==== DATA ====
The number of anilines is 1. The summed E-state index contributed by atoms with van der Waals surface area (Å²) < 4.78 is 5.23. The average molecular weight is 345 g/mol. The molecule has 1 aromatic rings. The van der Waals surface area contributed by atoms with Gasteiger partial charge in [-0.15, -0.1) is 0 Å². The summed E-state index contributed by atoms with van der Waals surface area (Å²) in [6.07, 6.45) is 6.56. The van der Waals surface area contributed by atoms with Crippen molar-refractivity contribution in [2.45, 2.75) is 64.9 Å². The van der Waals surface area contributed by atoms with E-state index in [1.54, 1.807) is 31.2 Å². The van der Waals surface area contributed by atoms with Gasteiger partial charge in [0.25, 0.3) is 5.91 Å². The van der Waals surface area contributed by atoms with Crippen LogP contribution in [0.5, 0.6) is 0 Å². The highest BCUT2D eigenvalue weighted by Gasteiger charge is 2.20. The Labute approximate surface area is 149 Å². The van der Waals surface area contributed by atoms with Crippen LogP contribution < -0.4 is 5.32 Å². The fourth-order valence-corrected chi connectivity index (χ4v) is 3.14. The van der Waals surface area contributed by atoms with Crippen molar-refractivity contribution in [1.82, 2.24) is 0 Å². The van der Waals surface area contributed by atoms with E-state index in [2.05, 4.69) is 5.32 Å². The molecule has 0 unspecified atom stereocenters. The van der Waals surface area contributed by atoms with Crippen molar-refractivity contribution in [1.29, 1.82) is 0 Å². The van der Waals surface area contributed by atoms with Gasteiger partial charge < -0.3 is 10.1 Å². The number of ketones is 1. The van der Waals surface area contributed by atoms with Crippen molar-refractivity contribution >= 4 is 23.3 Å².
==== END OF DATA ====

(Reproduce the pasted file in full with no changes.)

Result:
The number of anilines is 1. The summed E-state index contributed by atoms with van der Waals surface area (Å²) < 4.78 is 5.23. The average molecular weight is 345 g/mol. The molecule has 1 aromatic rings. The van der Waals surface area contributed by atoms with Gasteiger partial charge in [-0.15, -0.1) is 0 Å². The summed E-state index contributed by atoms with van der Waals surface area (Å²) in [6.07, 6.45) is 6.56. The van der Waals surface area contributed by atoms with Crippen molar-refractivity contribution in [2.45, 2.75) is 64.9 Å². The van der Waals surface area contributed by atoms with E-state index in [1.54, 1.807) is 31.2 Å². The van der Waals surface area contributed by atoms with Gasteiger partial charge in [0.25, 0.3) is 5.91 Å². The van der Waals surface area contributed by atoms with Crippen LogP contribution in [0.5, 0.6) is 0 Å². The highest BCUT2D eigenvalue weighted by Gasteiger charge is 2.20. The Labute approximate surface area is 149 Å². The van der Waals surface area contributed by atoms with Crippen LogP contribution < -0.4 is 5.32 Å². The fourth-order valence-corrected chi connectivity index (χ4v) is 3.14. The van der Waals surface area contributed by atoms with Crippen molar-refractivity contribution in [1.82, 2.24) is 0 Å². The van der Waals surface area contributed by atoms with E-state index in [2.05, 4.69) is 5.32 Å². The molecule has 0 unspecified atom stereocenters. The van der Waals surface area contributed by atoms with Crippen molar-refractivity contribution in [1.29, 1.82) is 0 Å². The van der Waals surface area contributed by atoms with Gasteiger partial charge < -0.3 is 10.1 Å². The number of ketones is 1. The van der Waals surface area contributed by atoms with Crippen molar-refractivity contribution >= 4 is 23.3 Å².